Environmental, social and governance (ESG) research house Sustainalytics has opened an office in Tokyo to help it tap into the burgeoning market for ESG in Japan.
Under Prime Minister Shinzo Abe’s ‘third arrow’ plans, the country has prioritised corporate governance and stewardship to stimulate the economy.
A stewardship code – the Principles for Responsible Institutional Investors – was launched two years ago. This was followed by the country’s first Corporate Governance Code, which came into force in June last year. The government also backed a review, headed by Professor Kunio Ito, that drew on the UK’s Kay Review of short-termism.
And the country’s influential Government Pension Investment Fund (GPIF), the world’s largest asset owner, has embraced ESG and signed up to the Principles for Responsible Investment (PRI). All told, there are now 11 asset owner signatories to the PRI in Japan.
“The Japanese market has made significant strides over the past three years in both ESG and corporate governance practices, and has rapidly transformed itself into a leader in its commitment to advancing business standards,” said Sustainalytics’ CEO Michael Jantzi.“The progress in Japan has been driven from the top as the Japanese government and large asset owners are actively engaging more than ever with investment managers to ensure that ESG factors are integrated into their investment strategies.”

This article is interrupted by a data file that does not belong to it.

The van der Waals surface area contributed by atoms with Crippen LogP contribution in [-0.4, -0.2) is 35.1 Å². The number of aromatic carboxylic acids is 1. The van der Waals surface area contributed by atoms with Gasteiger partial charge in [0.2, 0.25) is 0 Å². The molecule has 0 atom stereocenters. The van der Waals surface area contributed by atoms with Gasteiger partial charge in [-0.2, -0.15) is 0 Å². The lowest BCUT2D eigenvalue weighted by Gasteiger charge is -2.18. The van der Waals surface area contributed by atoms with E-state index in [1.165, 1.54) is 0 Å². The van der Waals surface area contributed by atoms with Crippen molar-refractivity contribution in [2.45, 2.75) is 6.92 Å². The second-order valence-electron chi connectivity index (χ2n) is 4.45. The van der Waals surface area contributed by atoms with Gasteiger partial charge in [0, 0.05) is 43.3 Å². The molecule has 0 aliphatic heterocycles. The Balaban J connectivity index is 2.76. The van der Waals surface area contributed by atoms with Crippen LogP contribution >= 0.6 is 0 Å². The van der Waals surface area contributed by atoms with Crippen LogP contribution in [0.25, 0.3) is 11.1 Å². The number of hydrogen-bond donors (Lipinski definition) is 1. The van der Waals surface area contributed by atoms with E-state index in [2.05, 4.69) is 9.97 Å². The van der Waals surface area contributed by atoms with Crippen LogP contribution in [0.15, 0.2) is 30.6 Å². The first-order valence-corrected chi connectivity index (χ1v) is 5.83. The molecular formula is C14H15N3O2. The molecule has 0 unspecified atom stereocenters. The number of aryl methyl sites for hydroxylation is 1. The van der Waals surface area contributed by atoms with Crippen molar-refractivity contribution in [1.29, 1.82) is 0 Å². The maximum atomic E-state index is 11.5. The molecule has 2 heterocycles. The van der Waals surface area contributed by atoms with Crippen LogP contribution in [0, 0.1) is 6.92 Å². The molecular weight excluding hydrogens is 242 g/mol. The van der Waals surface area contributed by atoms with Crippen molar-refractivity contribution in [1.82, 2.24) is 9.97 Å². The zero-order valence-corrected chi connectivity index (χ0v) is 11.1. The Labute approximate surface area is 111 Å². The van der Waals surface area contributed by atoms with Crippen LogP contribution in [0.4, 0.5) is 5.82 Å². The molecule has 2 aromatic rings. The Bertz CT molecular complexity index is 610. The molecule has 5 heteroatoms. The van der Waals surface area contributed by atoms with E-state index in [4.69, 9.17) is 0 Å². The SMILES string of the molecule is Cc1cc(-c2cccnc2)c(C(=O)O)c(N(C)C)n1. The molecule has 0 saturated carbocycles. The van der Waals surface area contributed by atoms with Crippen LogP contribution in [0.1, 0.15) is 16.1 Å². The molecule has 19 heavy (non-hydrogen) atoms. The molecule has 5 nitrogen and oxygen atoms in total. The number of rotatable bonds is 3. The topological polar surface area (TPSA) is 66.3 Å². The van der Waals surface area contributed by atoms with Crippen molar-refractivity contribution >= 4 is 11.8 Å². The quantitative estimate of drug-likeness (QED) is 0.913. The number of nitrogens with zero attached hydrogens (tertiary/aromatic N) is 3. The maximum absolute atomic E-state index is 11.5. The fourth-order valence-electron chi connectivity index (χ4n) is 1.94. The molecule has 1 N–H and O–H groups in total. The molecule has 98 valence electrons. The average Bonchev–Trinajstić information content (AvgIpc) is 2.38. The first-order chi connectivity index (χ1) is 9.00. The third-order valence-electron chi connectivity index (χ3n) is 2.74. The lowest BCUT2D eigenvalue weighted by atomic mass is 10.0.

A Tokyo office would enable the firm to support “current and future clients” in Japan while also expanding its research capabilities.
The research team will be headed by Loic Dujardin and Yumi Fujita, who will move from Singapore. Dujardin is a former senior analyst at Norges Bank Investment Management (NBIM) while Fujita was with Deloitte before joining Sustainalytics.
Sustainalytics has named former ISS executive James Hawrylak as its Tokyo-based director of institutional relations. Hawrylak, who was head of sales in the Asia-Pacific region for the proxy firm for two and a half years, has had senior roles with IHS Markit, Thomson Reuters and Glass Lewis in Japan. The firm also says it intends to hire additional analysts and client service personnel.